The Planning Board thoroughly reviewed and updated the Development Regulations and Ordinances. The review was prompted by requests made by residents during the Master Plan process in 2016. The process took nearly two years to complete and the DRO now contains design and sustainability standards. The Planning Board will review the Historic Preservation criteria in 2020.
DEPARTMENT OF COMMUNITY SERVICES: One of the most important responsibilities of the city is to maintain and improve its infrastructure, which is crucial to resident safety and public health. While these projects are not generally very exciting, residents are always happy when streets are repaved or otherwise improved. In 2019, the city repaved 1.5 miles of roads and micro-paved three miles of roads. We completed five major infrastructure projects improving drainage, sewers, sidewalks and roadways throughout town, including Oakland and Linden Place, Laurel Avenue and Wallace Road, and phase two of the Village Green improvements. Most of us only notice roadwork, but with miles of sanitary and storm sewers and thousands of sanitary and storm structures, a significant portion of city infrastructure is underground. As I said, these projects are not exciting, but good stewardship of our physical surroundings is a hallmark of what makes Summit such a well-run and desirable place to live. The Department of Community Services has many areas of responsibility beyond road work. The department continues to use technology to improve service to residents and business owners. In 2019, DCS processed 3,245 SeeClickFix requests, reviewed 270 engineering permits, a 16% increase over 2018.Total construction office revenues are up $20,000 over 2018 as well. The department created FAQs in multiple divisions to improve customer service, completed a Snow and Ice Control Plan, and the city’s Community Forestry Management Plan was approved by the state. The city entered into an agreement with the Park Line Foundation that delineates the respective responsibilities of the city and the foundation regarding construction and maintenance. At this time, the foundation has hired an engineering firm to determine the feasibility and cost of building the Park Line. The city will decide how and if to move forward. Working with the DCS staff, Council passed restrictions on the use of single use plastic checkout bags, the use of polystyrene food containers and how plastic straws are distributed.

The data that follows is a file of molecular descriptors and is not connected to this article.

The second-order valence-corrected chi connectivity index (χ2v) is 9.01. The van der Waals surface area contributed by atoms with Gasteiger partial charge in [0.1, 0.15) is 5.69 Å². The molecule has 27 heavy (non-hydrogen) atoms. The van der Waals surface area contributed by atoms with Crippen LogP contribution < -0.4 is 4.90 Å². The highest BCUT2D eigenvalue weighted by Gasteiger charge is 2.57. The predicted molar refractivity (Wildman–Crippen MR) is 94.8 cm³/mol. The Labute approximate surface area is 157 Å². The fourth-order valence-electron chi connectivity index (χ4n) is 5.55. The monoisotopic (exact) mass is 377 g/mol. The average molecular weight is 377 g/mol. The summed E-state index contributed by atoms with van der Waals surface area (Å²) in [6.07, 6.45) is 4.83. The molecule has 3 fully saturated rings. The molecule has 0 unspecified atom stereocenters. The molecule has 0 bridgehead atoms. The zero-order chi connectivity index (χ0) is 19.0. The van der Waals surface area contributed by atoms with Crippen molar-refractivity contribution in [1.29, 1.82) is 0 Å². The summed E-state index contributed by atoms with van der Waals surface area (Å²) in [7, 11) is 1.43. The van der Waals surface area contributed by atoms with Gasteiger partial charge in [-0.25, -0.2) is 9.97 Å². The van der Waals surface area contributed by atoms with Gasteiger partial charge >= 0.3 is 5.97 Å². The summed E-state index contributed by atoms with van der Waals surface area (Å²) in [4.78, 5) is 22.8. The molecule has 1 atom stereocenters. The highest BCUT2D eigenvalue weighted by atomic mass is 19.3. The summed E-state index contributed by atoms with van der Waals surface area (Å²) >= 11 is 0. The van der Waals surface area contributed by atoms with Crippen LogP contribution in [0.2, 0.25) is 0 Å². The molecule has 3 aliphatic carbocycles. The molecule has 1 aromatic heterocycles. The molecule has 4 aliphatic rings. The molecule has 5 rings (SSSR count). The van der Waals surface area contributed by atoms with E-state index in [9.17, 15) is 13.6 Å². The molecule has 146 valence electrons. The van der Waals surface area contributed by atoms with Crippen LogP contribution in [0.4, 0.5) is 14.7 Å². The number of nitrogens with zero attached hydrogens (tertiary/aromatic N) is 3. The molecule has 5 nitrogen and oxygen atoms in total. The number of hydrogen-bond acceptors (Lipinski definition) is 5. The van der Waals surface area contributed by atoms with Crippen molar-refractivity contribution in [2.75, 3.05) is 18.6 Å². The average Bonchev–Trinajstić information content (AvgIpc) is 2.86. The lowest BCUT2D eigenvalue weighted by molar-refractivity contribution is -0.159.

POLICE: Our stewardship of our roads and sewers is an important factor in safety. But, of course, our safety mainstay here in Summit is our outstanding police force, providing the most professional, dedicated and community-based service in the state. As you may know, we reinstituted a Traffic Unit over two years ago with the primary goal of enforcing moving violations, when necessary. Motor vehicle accidents were down from 934 in 2018 to 738 at the end of November 2019. Motor vehicle stops were up in 2019, which I think correlates with the reduction of motor vehicle accidents. Please slow down and use care when navigating our Summit roadways. The department continues to answer over 35,000 service calls a year and its Community Policing Unit continues its excellent programs, including the addition of a self-defense class for high school and middle school young women and girls.